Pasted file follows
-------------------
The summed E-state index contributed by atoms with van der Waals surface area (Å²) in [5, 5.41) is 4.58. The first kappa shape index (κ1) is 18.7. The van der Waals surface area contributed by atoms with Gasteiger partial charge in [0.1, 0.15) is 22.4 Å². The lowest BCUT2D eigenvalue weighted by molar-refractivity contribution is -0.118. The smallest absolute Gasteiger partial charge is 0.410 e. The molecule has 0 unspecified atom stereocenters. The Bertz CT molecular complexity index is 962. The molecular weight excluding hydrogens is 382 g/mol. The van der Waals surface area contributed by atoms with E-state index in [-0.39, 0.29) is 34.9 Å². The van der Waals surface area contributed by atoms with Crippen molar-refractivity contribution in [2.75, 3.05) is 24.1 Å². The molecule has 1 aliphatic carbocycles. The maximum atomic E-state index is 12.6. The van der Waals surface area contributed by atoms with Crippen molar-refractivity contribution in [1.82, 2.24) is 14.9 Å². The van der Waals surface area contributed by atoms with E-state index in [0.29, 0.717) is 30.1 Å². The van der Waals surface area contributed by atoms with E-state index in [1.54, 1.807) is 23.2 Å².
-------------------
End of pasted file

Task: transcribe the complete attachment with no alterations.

The summed E-state index contributed by atoms with van der Waals surface area (Å²) in [5, 5.41) is 4.58. The first kappa shape index (κ1) is 18.7. The van der Waals surface area contributed by atoms with Gasteiger partial charge in [0.1, 0.15) is 22.4 Å². The lowest BCUT2D eigenvalue weighted by molar-refractivity contribution is -0.118. The smallest absolute Gasteiger partial charge is 0.410 e. The molecule has 0 unspecified atom stereocenters. The Bertz CT molecular complexity index is 962. The molecular weight excluding hydrogens is 382 g/mol. The van der Waals surface area contributed by atoms with E-state index in [-0.39, 0.29) is 34.9 Å². The van der Waals surface area contributed by atoms with Crippen molar-refractivity contribution in [2.75, 3.05) is 24.1 Å². The molecule has 1 aliphatic carbocycles. The maximum atomic E-state index is 12.6. The van der Waals surface area contributed by atoms with Crippen molar-refractivity contribution in [1.82, 2.24) is 14.9 Å². The van der Waals surface area contributed by atoms with E-state index in [0.29, 0.717) is 30.1 Å². The van der Waals surface area contributed by atoms with E-state index in [1.54, 1.807) is 23.2 Å².